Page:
Copyright ©2007 NPR. For personal, noncommercial use only. See Terms of Use. For other uses, prior permission required.

ROBERT SIEGEL, host:

The Fringe Festival invades Edinburgh, Scotland, every August, giving amateur theater productions and stand-up comedians a chance to make a name for themselves. One of this year's big draws has been a controversial American production called "Jihad: The Musical." So far, the show has received rave reviews and no death threats.

NPR's Rob Gifford reports.

ROB GIFFORD: If we're supposed to be living in the age of political correctness, someone clearly forgot to tell the writers of "Jihad: The Musical." Billed as a madcap gallop through the wacky world of international terrorism, it tells the story of Afghan peasant called Sayid al Boom. Despite the best efforts of his sister Shazzia, Sayid is recruited by a smooth-talking Islamic fundamentalist in a pinstripe suit called Hussein Al Mansour.

Hussein, played by New York actor Sorab Wadia, lights up the stage with a chorus line of high-kicking women in pink burqas, singing "I Wanna Be Like Osama."

(Soundbite of "I Wanna Be Like Osama")

Mr. SORAB WADIA (Actor): (Singing) I wanna be like Osama. I wanna bomb a path to fame across the Earth. I know people may abhor me. But thank God they won't ignore me when the CIA determines what I'm worth.

GIFFORD: The show's satire is not just reserved for the terrorists. The naive Sayid travels to America. There, he meets a cable news reporter named, wait for it, Foxy Redstate. Foxy needs a big scoop about scary Muslim terrorists in order to get the anchor job she craves. And as the musical goes on, the American right-wing press gets skewered by the shows writers, Ben Scheuer and Zoe Samuel.

Scheuer, a 25-year-old writer and musician from New York, says he's not equating the American right with terrorists. But in the show's final duet, he is saying they feed off each other.

Mr. BEN SCHEUER (Writer, "Jihad: The Musical"): Hussein Al Mansour, the terrorist, and Foxy Redstate realized that in order to both get the fame they want, they're going to - Hussein's going to plan the bombing and Fox's going to film it. And they say, I was foolish to doubt you because I can't live without you. You're the best opposition for my cause. You're the nemesis I dream of.

You're the reason that my team of angry millions wave their flags to give me rabid applause. And we are finally going to be in a holy war alliance, where we're guaranteed compliance with religion over science. we're the overarching giants. There's a line that we're both selling. And it's perfectly compelling for an audience who will hate you by default.

GIFFORD: Lyrics of this and other songs such as "Axis of Freedom" and the "Jihad Jive" all have the whiff of Cole Porter or Frank Lesser. Gazing dreamily at his new love, who's dressed in a full burqa with just a slit for her eyes, Sayid sings, your eyebrows are so high-brow and full of grace. There's a magic in the top part of your nose. But Osama Saeed of the Muslim Association of Britain says Muslims are weary of being associated with terrorists, even in jest.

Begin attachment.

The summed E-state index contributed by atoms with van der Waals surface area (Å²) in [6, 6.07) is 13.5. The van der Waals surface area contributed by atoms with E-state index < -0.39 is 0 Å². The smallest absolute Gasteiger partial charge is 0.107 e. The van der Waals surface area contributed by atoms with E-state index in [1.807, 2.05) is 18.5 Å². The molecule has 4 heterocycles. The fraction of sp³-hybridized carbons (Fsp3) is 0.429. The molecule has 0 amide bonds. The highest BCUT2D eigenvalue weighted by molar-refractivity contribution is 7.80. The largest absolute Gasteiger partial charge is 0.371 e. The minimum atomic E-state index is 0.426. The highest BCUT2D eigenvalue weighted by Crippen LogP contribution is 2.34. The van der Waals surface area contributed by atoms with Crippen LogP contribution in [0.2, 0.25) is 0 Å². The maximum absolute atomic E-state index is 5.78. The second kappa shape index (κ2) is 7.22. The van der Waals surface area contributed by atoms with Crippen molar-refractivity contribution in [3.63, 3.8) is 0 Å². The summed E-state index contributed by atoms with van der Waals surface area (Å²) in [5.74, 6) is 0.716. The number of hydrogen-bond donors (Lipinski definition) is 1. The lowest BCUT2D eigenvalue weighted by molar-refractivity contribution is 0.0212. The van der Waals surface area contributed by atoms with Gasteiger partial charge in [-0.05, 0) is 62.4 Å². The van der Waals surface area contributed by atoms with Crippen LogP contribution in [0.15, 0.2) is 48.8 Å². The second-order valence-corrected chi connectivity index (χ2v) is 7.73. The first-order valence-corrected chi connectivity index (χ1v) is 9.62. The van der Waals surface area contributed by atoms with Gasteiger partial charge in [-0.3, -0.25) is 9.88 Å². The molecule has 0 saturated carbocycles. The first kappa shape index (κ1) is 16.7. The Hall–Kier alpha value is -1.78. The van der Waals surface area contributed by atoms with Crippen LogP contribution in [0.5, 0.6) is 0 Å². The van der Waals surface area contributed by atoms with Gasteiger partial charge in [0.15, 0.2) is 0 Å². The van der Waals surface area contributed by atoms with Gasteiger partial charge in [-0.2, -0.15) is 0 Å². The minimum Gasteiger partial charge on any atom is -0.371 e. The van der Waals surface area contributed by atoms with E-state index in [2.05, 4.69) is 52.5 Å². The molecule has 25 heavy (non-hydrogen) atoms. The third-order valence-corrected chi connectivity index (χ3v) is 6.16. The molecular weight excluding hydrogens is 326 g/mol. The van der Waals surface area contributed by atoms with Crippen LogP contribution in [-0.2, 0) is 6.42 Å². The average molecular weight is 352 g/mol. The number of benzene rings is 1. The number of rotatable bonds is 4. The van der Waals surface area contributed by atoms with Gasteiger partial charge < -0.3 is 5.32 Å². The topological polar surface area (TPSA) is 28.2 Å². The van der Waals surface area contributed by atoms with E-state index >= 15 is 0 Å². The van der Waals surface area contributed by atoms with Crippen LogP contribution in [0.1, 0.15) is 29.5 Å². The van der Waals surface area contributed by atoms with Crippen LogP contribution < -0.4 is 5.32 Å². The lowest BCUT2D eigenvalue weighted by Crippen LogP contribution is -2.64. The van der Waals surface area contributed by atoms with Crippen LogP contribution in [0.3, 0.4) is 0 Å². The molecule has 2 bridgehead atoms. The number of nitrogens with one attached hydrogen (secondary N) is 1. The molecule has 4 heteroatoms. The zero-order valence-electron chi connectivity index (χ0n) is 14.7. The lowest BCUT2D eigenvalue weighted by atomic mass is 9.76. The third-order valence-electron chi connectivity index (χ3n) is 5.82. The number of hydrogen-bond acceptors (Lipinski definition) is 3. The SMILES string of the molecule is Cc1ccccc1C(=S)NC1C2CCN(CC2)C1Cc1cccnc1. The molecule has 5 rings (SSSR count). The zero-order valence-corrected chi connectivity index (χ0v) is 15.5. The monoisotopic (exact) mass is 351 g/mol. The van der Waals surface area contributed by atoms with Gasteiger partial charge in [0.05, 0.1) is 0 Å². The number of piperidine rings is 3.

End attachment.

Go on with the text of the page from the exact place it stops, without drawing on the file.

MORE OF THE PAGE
Mr. OSAMA SAEED (Muslim Association of Britain): Muslims are urged to condemn terrorism more and more, and we do that. But when people try and fuse us together with terrorism, such as they've done in this play, it's incredibly frustrating because it tussles back.

GIFFORD: Ben Scheuer says he's not mocking Islam. He is mocking terrorists. And the Edinburgh audiences, people like Jackie Broadfoot and Lisha Davidson, seem to think the subject is fair game for satire.

Ms. JACKIE BROADFOOT (Edinburgh Audience Member): It's terrorism. We shouldn't be cowed into living our lives in absolute fear. We shouldn't have to do that. There should be freedom to laugh at religion. I mean, it's not a holy cow.

Ms. LISHA DAVIDSON (Edinburgh Audience Member): I thought it was fantastic. There is a really shockingly stupid, ridiculous side to it, and making you laugh. And it makes you think about it in a different light.

(Soundbite of "I Wanna Be Like Osama")

Mr. WADIA: (Singing) I wanna be like Osama. I wanna wear designer clothes beneath the robe. While my (unintelligible) like vultures, I'll declare a clash of cultures. Kill civilians by the millions round the globe. Grow beard down my navel, conquer YouTube, get on cable and be wealthier than any man I know. Please make me like Osama B. with an al-Jazeera show.

GIFFORD: The show runs until the 27th of August, when the cast heads back to New York to try to stage "Jihad: The Musical" there.

Rob Gifford, NPR News, Edinburgh.

SIEGLE: You can hear more tunes from "Jihad: The Musical" at npr.org.

You're listening to ALL THINGS CONSIDERED from NPR News.

Copyright © 2007 NPR. All rights reserved. No quotes from the materials contained herein may be used in any media without attribution to NPR. This transcript is provided for personal, noncommercial use only, pursuant to our Terms of Use. Any other use requires NPR's prior permission. Visit our permissions page for further information.

NPR transcripts are created on a rush deadline by a contractor for NPR, and accuracy and availability may vary. This text may not be in its final form and may be updated or revised in the future. Please be aware that the authoritative record of NPR's programming is the audio.

Comments

 

Please keep your community civil. All comments must follow the NPR.org Community rules and Terms of Use. NPR reserves the right to use the comments we receive, in whole or in part, and to use the commenter's name and location, in any medium. See also the Terms of Use, Privacy Policy and Community FAQ.